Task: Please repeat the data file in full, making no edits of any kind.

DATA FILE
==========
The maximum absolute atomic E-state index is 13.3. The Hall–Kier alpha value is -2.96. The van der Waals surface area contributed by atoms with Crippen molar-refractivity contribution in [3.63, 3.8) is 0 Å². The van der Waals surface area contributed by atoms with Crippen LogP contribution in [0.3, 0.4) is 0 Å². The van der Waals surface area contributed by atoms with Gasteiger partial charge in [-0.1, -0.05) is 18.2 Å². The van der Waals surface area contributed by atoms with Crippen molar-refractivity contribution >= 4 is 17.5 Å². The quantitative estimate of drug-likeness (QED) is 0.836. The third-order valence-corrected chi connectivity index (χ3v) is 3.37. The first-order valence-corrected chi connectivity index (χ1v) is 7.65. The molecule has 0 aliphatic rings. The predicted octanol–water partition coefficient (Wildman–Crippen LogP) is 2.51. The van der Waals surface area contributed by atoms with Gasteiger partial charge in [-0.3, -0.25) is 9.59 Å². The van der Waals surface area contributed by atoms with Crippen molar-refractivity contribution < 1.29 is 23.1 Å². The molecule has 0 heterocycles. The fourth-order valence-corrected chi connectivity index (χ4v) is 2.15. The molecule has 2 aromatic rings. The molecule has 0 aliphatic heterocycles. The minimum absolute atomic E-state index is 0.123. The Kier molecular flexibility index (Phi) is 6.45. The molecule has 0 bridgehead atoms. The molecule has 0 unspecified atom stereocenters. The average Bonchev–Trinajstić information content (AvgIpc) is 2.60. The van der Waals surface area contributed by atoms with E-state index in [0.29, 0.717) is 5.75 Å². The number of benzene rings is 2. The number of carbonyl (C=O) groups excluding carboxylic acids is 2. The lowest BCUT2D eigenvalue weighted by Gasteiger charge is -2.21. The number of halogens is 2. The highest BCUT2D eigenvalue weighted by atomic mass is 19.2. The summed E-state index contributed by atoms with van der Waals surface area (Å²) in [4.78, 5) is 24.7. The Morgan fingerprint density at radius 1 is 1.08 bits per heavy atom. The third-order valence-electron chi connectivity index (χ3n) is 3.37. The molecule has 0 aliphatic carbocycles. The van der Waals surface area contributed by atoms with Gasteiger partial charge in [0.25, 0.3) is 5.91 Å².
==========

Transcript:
The maximum absolute atomic E-state index is 13.3. The Hall–Kier alpha value is -2.96. The van der Waals surface area contributed by atoms with Crippen molar-refractivity contribution in [3.63, 3.8) is 0 Å². The van der Waals surface area contributed by atoms with Crippen LogP contribution in [0.3, 0.4) is 0 Å². The van der Waals surface area contributed by atoms with Gasteiger partial charge in [-0.1, -0.05) is 18.2 Å². The van der Waals surface area contributed by atoms with Crippen molar-refractivity contribution >= 4 is 17.5 Å². The quantitative estimate of drug-likeness (QED) is 0.836. The third-order valence-corrected chi connectivity index (χ3v) is 3.37. The first-order valence-corrected chi connectivity index (χ1v) is 7.65. The molecule has 0 aliphatic rings. The predicted octanol–water partition coefficient (Wildman–Crippen LogP) is 2.51. The van der Waals surface area contributed by atoms with Gasteiger partial charge in [-0.3, -0.25) is 9.59 Å². The van der Waals surface area contributed by atoms with Crippen molar-refractivity contribution < 1.29 is 23.1 Å². The molecule has 0 heterocycles. The fourth-order valence-corrected chi connectivity index (χ4v) is 2.15. The molecule has 2 aromatic rings. The molecule has 0 aliphatic heterocycles. The minimum absolute atomic E-state index is 0.123. The Kier molecular flexibility index (Phi) is 6.45. The molecule has 0 bridgehead atoms. The molecule has 0 unspecified atom stereocenters. The average Bonchev–Trinajstić information content (AvgIpc) is 2.60. The van der Waals surface area contributed by atoms with E-state index in [0.29, 0.717) is 5.75 Å². The number of benzene rings is 2. The number of carbonyl (C=O) groups excluding carboxylic acids is 2. The lowest BCUT2D eigenvalue weighted by Gasteiger charge is -2.21. The number of halogens is 2. The highest BCUT2D eigenvalue weighted by atomic mass is 19.2. The summed E-state index contributed by atoms with van der Waals surface area (Å²) in [4.78, 5) is 24.7. The Morgan fingerprint density at radius 1 is 1.08 bits per heavy atom. The third-order valence-electron chi connectivity index (χ3n) is 3.37. The molecule has 0 aliphatic carbocycles. The van der Waals surface area contributed by atoms with Gasteiger partial charge in [0.25, 0.3) is 5.91 Å².